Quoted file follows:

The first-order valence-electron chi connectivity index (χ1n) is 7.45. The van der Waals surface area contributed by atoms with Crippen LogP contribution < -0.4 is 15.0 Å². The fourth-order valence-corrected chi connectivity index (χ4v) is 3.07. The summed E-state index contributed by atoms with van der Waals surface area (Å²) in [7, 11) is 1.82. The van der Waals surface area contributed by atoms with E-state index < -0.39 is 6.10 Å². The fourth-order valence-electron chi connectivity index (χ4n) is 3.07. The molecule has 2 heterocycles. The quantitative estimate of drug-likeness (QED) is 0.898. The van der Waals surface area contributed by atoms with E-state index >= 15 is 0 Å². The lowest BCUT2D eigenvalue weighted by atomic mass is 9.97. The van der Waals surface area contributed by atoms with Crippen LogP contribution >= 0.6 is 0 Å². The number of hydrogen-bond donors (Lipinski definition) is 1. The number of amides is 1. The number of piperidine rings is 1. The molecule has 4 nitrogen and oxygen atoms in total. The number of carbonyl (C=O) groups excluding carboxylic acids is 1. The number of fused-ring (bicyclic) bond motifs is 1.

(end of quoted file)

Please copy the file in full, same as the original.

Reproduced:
The first-order valence-electron chi connectivity index (χ1n) is 7.45. The van der Waals surface area contributed by atoms with Crippen LogP contribution < -0.4 is 15.0 Å². The fourth-order valence-corrected chi connectivity index (χ4v) is 3.07. The summed E-state index contributed by atoms with van der Waals surface area (Å²) in [7, 11) is 1.82. The van der Waals surface area contributed by atoms with E-state index < -0.39 is 6.10 Å². The fourth-order valence-electron chi connectivity index (χ4n) is 3.07. The molecule has 2 heterocycles. The quantitative estimate of drug-likeness (QED) is 0.898. The van der Waals surface area contributed by atoms with E-state index >= 15 is 0 Å². The lowest BCUT2D eigenvalue weighted by atomic mass is 9.97. The van der Waals surface area contributed by atoms with Crippen LogP contribution >= 0.6 is 0 Å². The number of hydrogen-bond donors (Lipinski definition) is 1. The number of amides is 1. The number of piperidine rings is 1. The molecule has 4 nitrogen and oxygen atoms in total. The number of carbonyl (C=O) groups excluding carboxylic acids is 1. The number of fused-ring (bicyclic) bond motifs is 1.